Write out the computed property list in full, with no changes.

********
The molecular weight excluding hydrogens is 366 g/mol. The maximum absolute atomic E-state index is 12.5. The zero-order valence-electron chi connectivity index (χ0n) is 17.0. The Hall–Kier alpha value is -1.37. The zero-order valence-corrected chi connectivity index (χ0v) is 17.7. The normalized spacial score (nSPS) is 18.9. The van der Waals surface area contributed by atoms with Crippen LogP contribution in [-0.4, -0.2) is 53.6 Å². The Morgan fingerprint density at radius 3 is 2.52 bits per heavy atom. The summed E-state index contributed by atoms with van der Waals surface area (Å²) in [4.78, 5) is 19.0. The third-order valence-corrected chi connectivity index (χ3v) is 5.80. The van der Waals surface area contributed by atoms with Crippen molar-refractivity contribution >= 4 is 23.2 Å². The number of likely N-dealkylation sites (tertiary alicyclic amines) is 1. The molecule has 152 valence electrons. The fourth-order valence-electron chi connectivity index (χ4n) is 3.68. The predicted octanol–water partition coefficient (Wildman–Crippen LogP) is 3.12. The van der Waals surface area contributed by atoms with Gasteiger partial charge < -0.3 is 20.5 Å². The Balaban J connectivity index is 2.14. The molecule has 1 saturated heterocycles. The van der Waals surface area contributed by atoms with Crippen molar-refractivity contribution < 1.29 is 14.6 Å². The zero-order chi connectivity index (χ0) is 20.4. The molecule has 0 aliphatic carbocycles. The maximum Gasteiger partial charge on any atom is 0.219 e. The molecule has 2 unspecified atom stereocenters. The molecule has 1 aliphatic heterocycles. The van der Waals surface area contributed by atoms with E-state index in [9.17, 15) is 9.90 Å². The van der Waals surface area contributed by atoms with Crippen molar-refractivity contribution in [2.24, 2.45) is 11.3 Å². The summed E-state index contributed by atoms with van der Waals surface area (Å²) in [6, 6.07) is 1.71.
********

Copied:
The molecular weight excluding hydrogens is 366 g/mol. The maximum absolute atomic E-state index is 12.5. The zero-order valence-electron chi connectivity index (χ0n) is 17.0. The Hall–Kier alpha value is -1.37. The zero-order valence-corrected chi connectivity index (χ0v) is 17.7. The normalized spacial score (nSPS) is 18.9. The van der Waals surface area contributed by atoms with Crippen LogP contribution in [-0.4, -0.2) is 53.6 Å². The Morgan fingerprint density at radius 3 is 2.52 bits per heavy atom. The summed E-state index contributed by atoms with van der Waals surface area (Å²) in [4.78, 5) is 19.0. The third-order valence-corrected chi connectivity index (χ3v) is 5.80. The van der Waals surface area contributed by atoms with Crippen molar-refractivity contribution >= 4 is 23.2 Å². The number of likely N-dealkylation sites (tertiary alicyclic amines) is 1. The molecule has 152 valence electrons. The fourth-order valence-electron chi connectivity index (χ4n) is 3.68. The predicted octanol–water partition coefficient (Wildman–Crippen LogP) is 3.12. The van der Waals surface area contributed by atoms with Gasteiger partial charge < -0.3 is 20.5 Å². The Balaban J connectivity index is 2.14. The molecule has 1 saturated heterocycles. The van der Waals surface area contributed by atoms with Crippen molar-refractivity contribution < 1.29 is 14.6 Å². The zero-order chi connectivity index (χ0) is 20.4. The molecule has 0 aliphatic carbocycles. The maximum Gasteiger partial charge on any atom is 0.219 e. The molecule has 2 unspecified atom stereocenters. The molecule has 1 aliphatic heterocycles. The van der Waals surface area contributed by atoms with E-state index in [9.17, 15) is 9.90 Å². The van der Waals surface area contributed by atoms with Crippen molar-refractivity contribution in [2.24, 2.45) is 11.3 Å². The summed E-state index contributed by atoms with van der Waals surface area (Å²) in [6, 6.07) is 1.71.